Sun may be rising at last on East Village

SHANE KEYSER/The Kansas City Star_20060308_COLUMNIST_ME_ on Wednesday, March8, 2006, in Kansas City, Missouri. (PHOTO BY SHANE KEYSER/STAFF)
SHANE KEYSER/The Kansas City Star_20060308_COLUMNIST_ME_ on Wednesday, March8, 2006, in Kansas City, Missouri. (PHOTO BY SHANE KEYSER/STAFF) /The Kansas City Star

“I think there’s a great opportunity, and I think we’ll have fun doing it.”

That sums up the attitude of Dave Harrison, president of VanTrust Real Estate, about becoming co-developer of the floundering East Village project. Along with the streetcar chugging forward, it ranks as the best news of 2013 when it comes to reviving downtown Kansas City.

VanTrust is the real deal.

The firm, thanks to the resources of Cecil Van Tuyl, the auto magnate who died last year, has the ability to get things done including finishing the West Edge; building new headquarters for AMC Entertainment, Freightquote and Generali USA, and upscale apartment projects at Mission Farms, 51 Main and Park Place.

“We have a substantial equity and capital base that’s committed to Kansas City real estate,” Harrison said.

It’s been more than eight years since Swope Community Builders was granted development rights by the city to a multiblock chunk of dull downtown real estate lying east of Ilus W. Davis Park.

Think acres of parking lots, razor-wire coils to keep homeless people out of the abandoned Greyhound bus terminal and a rundown motel notorious for hookers and drugs. You can also throw in a failed attempt to get the Federal Reserve Bank of Kansas City to relocate there.

The hope at the time in 2005 was to do for downtown’s east side what the Power & Light District, H&R Block headquarters and Sprint Center had done for the South Loop. But it became apparent quickly that Swope was in over its head with such an ambitious endeavor.

While the nonprofit group had done a solid job with its office and retail work on Blue Parkway, summoning the resources and expertise to execute an eight-block vision that called for a urbane neighborhood with 1,200 housing units and 213,000 square-feet of office proved too much.

J.E. Dunn Construction moved quickly to build its new headquarters and office building at 11th and Locust streets, a cornerstone project that opened in 2009.

Swope however struggled to keep its end of the deal, buying out its original partner, Minneapolis developer Sherman Associates, and going through a couple of project executives.

There also was a sense of opportunism as the nature of the project evolved. When the feds expressed an interest in a downtown office building, the plan quickly pivoted to pursuing that deal- — it ultimately petered out two years ago.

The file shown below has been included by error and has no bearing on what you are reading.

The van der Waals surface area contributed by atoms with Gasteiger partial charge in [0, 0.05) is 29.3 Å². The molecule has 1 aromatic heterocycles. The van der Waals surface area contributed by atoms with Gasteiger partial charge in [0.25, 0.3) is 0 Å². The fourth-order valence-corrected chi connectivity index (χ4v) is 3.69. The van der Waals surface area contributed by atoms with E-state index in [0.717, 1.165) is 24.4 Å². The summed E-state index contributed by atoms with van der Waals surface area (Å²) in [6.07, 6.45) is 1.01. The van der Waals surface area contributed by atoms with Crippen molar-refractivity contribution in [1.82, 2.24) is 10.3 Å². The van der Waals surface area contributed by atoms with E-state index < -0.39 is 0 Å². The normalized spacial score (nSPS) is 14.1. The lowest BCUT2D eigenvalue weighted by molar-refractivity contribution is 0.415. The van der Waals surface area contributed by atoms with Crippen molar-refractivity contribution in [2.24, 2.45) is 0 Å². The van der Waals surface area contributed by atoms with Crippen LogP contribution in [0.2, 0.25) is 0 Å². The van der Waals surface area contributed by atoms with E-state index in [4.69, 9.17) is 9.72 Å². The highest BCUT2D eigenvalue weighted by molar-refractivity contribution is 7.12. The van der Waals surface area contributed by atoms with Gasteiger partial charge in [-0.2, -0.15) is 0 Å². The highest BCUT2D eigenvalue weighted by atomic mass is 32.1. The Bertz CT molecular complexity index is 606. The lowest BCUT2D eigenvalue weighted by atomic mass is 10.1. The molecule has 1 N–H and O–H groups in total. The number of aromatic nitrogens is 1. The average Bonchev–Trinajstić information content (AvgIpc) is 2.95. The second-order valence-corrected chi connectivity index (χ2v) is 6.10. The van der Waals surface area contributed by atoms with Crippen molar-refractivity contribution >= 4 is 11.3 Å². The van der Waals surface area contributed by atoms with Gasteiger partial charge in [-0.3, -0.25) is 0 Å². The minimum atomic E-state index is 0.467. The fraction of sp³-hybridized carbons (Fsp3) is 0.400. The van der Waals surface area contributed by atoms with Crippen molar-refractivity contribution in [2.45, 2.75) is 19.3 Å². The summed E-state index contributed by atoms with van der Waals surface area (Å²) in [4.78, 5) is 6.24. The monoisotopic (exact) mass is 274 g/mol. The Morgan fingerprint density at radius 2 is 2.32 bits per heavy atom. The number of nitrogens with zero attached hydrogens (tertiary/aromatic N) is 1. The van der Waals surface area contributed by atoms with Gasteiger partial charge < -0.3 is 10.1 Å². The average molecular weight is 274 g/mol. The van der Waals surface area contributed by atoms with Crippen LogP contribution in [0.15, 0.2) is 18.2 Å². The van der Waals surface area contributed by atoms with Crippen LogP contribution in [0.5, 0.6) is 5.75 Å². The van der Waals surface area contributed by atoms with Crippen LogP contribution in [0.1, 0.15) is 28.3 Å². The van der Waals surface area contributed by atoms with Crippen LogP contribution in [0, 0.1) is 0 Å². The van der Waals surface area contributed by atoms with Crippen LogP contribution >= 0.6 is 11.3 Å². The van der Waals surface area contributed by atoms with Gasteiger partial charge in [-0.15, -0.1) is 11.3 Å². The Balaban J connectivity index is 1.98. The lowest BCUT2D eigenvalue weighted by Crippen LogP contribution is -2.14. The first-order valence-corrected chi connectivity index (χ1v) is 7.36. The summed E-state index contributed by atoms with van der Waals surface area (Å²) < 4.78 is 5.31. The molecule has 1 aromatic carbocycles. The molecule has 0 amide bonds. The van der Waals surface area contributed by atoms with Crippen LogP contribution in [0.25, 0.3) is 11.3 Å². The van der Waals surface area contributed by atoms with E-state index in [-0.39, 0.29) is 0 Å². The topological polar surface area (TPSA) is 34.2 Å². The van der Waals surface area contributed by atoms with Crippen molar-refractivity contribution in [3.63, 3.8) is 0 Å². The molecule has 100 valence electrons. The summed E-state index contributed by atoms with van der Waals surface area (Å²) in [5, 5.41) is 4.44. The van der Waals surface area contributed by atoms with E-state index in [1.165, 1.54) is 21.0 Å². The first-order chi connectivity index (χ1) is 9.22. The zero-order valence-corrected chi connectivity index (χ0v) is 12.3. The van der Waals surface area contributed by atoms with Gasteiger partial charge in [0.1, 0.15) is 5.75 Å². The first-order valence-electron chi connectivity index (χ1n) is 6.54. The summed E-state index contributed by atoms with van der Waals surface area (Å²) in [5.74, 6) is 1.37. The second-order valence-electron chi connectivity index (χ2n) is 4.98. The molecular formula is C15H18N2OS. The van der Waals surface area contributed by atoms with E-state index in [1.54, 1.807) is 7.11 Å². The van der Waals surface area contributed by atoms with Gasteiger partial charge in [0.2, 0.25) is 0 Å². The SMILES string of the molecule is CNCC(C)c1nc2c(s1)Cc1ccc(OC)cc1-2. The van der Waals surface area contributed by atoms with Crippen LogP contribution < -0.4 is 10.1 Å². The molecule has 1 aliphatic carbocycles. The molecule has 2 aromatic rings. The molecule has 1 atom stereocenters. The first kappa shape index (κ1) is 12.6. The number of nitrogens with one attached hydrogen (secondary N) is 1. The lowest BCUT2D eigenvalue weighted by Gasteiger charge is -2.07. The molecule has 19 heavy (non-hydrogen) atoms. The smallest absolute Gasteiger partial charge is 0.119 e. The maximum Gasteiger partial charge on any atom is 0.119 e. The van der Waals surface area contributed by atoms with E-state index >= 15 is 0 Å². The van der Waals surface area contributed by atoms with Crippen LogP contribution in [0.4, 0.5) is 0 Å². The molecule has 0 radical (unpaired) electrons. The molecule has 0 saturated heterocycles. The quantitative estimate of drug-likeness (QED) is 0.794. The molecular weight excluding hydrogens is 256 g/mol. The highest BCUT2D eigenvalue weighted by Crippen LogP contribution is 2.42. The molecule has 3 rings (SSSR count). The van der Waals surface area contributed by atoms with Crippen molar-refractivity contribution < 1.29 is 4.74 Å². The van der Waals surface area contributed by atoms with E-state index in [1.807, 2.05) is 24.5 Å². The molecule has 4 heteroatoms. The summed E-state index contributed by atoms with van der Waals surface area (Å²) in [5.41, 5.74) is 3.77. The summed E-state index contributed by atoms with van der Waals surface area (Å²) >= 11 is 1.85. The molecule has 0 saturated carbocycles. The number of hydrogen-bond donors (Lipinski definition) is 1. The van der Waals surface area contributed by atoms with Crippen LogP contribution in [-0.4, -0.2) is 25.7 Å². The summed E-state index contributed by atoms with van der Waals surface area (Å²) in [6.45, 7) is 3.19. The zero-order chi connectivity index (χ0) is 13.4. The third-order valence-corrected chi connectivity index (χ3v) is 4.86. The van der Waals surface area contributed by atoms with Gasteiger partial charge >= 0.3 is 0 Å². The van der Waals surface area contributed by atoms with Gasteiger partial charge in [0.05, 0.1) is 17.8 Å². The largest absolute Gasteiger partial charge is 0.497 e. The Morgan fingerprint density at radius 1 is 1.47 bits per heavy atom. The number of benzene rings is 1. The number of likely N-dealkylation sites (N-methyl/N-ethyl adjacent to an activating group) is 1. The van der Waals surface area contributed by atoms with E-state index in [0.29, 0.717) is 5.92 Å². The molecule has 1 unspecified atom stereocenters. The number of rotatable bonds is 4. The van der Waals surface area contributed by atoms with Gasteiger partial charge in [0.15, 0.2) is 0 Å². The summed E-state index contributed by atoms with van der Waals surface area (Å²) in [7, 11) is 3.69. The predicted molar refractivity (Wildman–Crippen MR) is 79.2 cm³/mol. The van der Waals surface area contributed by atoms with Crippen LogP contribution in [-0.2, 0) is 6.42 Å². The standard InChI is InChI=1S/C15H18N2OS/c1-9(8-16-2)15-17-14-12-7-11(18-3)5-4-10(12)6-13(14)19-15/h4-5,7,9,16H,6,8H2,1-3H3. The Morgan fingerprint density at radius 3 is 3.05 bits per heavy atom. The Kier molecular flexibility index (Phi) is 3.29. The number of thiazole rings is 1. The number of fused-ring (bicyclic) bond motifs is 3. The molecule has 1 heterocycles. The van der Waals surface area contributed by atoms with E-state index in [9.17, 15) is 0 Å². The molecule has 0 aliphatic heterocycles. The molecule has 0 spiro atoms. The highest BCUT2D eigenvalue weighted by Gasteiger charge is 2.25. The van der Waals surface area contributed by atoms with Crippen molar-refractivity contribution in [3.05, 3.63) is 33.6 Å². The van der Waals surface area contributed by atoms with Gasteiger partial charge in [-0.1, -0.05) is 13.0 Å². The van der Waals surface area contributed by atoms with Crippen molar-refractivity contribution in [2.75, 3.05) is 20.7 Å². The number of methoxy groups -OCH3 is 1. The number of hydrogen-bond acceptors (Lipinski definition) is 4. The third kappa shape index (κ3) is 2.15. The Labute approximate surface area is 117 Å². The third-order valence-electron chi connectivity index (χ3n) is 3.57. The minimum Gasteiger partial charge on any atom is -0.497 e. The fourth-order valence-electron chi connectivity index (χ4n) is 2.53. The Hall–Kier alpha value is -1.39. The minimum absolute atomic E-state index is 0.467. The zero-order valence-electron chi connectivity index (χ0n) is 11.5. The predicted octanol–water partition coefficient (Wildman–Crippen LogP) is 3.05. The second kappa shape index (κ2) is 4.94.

Then the YMCA started talking about a downtown building and Swope seized on that proposal for the East Village. It too went away, although the Y is still apparently moving forward with the concept elsewhere downtown.

Even the sole housing project built by Swope to date, a 50-unit affordable rent project 950 Holmes St. was done to beat the clock when incentives were due to expire.

“We were obligated to do the first project according to our time line,” said E. Frank Ellis, chairman and CEO of Swope Community Enterprises. “It wasn’t there for marketplace housing, so the low-hanging fruit was affordable.”

VanTrust is switching the dial back to close to the original East Village vision, although with about half the housing. Its first project is expected to be a 180-unit market-rate apartment building on the site of the old J.E. Dunn offices at 10th and Holmes streets.

Ultimately up to 600 new apartments and additional modern office space is expected to be built gradually in four- to five-story buildings with Quality Hill-style streetscaping. Besides more people living downtown, VanTrust believes it knows how to do office buildings that will attract new business as well.

Harrison believes there are companies that would like to be downtown if the right space was available.

“When given the product they desire, there’s good will to coming downtown,” he said.

VanTrust’s decision to join Swope means some important unfinished business left over from the downtown redevelopment boom of the last decade will be taken care of at last. Who knows, maybe Ilus W. Davis Park finally will get used if enough people live nearby.

Bill Dietrich, president of the Downtown Council, sees the East Village as tying together the revitalization of the north edge of downtown near Admiral Boulevard including the revived View and Metropolitan condo towers, with the J.E. Dunn office building.

“VanTrust becoming co-developer is a real milestone and another validation for the viability of the residential market downtown,” Dietrich said. “Having one of Kansas City’s largest and best developers join Swope ensures a high-quality project.”